The first indication I had of the agreement to destroy Diablo Canyon in the prime of its life came from a press release issued by the Natural Resources Defense Council (NRDC). It stated that they had signed a deal with PG&E, IBEW local 1245, the Coalition of California Utility Employees, Friends of the Earth, Environment California, and the Alliance for Nuclear Responsibility.
There is an implied quid pro quo. The groups will support PG&E’s request for an extension from the California Lands Commission of its land use permit that allows access to ocean cooling water at the Commission’s June 28 meeting. In return, PG&E will agree to withdraw its 20-year license extension application at the Nuclear Regulatory Commission. Instead, it will aim to retire the two-unit site when its current licenses expire in 2024 and 2025.
The press release claims that the electricity produced by the plant will be replaced with a combination of wind, solar, and “energy efficiency.”
“Energy efficiency and clean renewable energy from the wind and sun can replace aging nuclear plants — and this proves it. The key is taking the time to plan. Nuclear power versus fossil fuels is a false choice based on yesterday’s options,” said NRDC President Rhea Suh.
That’s a deceptive fig leaf; it is physically impossible for wind, solar and energy efficiency to replace the steady production of a nuclear power plant. Producing the same total number of kilowatt-hours each year is not the same as producing the same kilowatt-hours on a minute by minute, hour by hour or day by day basis.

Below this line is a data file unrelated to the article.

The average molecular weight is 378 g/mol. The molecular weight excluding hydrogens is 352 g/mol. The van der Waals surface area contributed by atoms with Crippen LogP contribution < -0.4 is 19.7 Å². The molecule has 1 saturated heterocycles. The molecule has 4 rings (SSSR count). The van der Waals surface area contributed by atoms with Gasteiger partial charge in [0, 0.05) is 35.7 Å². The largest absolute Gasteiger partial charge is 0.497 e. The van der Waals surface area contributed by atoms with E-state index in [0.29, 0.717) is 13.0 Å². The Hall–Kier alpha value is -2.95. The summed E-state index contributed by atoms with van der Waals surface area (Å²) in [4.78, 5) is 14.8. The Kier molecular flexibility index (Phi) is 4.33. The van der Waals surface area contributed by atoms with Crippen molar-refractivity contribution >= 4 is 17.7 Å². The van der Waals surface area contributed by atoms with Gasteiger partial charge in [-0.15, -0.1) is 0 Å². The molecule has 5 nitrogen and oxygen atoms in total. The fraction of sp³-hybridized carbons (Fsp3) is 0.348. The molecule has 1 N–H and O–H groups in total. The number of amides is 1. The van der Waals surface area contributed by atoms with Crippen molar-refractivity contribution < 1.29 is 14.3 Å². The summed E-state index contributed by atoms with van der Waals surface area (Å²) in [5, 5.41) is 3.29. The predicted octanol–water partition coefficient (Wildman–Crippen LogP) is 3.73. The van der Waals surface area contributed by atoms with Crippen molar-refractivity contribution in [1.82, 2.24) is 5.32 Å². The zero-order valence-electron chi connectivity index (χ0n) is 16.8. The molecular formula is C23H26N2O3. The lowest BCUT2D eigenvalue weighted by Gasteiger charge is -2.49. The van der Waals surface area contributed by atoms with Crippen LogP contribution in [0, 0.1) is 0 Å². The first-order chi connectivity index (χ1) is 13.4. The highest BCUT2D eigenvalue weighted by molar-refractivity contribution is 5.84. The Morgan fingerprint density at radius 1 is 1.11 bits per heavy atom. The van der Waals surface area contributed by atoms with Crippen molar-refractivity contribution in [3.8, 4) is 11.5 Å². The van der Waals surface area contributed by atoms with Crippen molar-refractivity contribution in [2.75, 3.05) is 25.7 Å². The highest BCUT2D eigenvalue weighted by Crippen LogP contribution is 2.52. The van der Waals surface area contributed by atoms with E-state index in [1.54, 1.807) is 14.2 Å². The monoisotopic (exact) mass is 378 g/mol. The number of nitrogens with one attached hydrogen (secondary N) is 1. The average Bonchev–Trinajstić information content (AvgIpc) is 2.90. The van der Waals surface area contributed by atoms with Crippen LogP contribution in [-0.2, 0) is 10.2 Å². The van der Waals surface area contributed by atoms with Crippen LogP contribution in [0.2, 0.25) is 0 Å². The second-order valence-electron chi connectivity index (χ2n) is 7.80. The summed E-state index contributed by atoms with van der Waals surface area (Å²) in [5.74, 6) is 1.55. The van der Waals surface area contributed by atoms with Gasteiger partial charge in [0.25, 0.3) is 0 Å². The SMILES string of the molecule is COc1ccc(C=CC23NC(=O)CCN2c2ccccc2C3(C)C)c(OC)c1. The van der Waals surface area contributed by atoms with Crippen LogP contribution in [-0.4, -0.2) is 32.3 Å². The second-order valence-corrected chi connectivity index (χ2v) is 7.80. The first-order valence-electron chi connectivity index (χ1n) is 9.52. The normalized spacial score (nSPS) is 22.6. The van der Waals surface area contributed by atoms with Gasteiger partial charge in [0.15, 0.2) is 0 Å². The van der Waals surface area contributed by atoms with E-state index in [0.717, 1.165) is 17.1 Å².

Electricity is a product that most efficiently produced at the instant that it is used. It is possible to store a small amount, but both the act of storing power and getting power out of its storage system result in a substantial, unrecoverable loss of energy. Round trip efficiency is often less than 50% and rarely better than 80%.
Even if enough wind, solar and energy efficiency projects are started and come on line in California before 2025 to produce an additional 17-18 billion kilowatt-hours per year over what is already in place and planned, any logical, disinterested observer should wonder why the huge sums and enormous physical effort that would be invested in those new projects will end up being devoted to treading water in terms of CO2 emissions.
If there is the potential to add that much capacity, why not use it to close dirtier facilities? As of 2014, 45% of California’s electricity came from either burning natural gas in state or from importing coal fired electricity from out of state.
It’s worth noting that as of 2014, all of the wind and solar infrastructure that has been erected in California since the 1970s managed to produce a total of 23 billion kilowatt-hours, which is only 30% more than what the single Diablo Canyon power plant produced during the same year.
Ralph Cavanagh, the Executive Director of the NRDC, attempted to explain why his organization preferred to replace the emission free output of Diablo Canyon over replacing the much dirtier forms of power generation.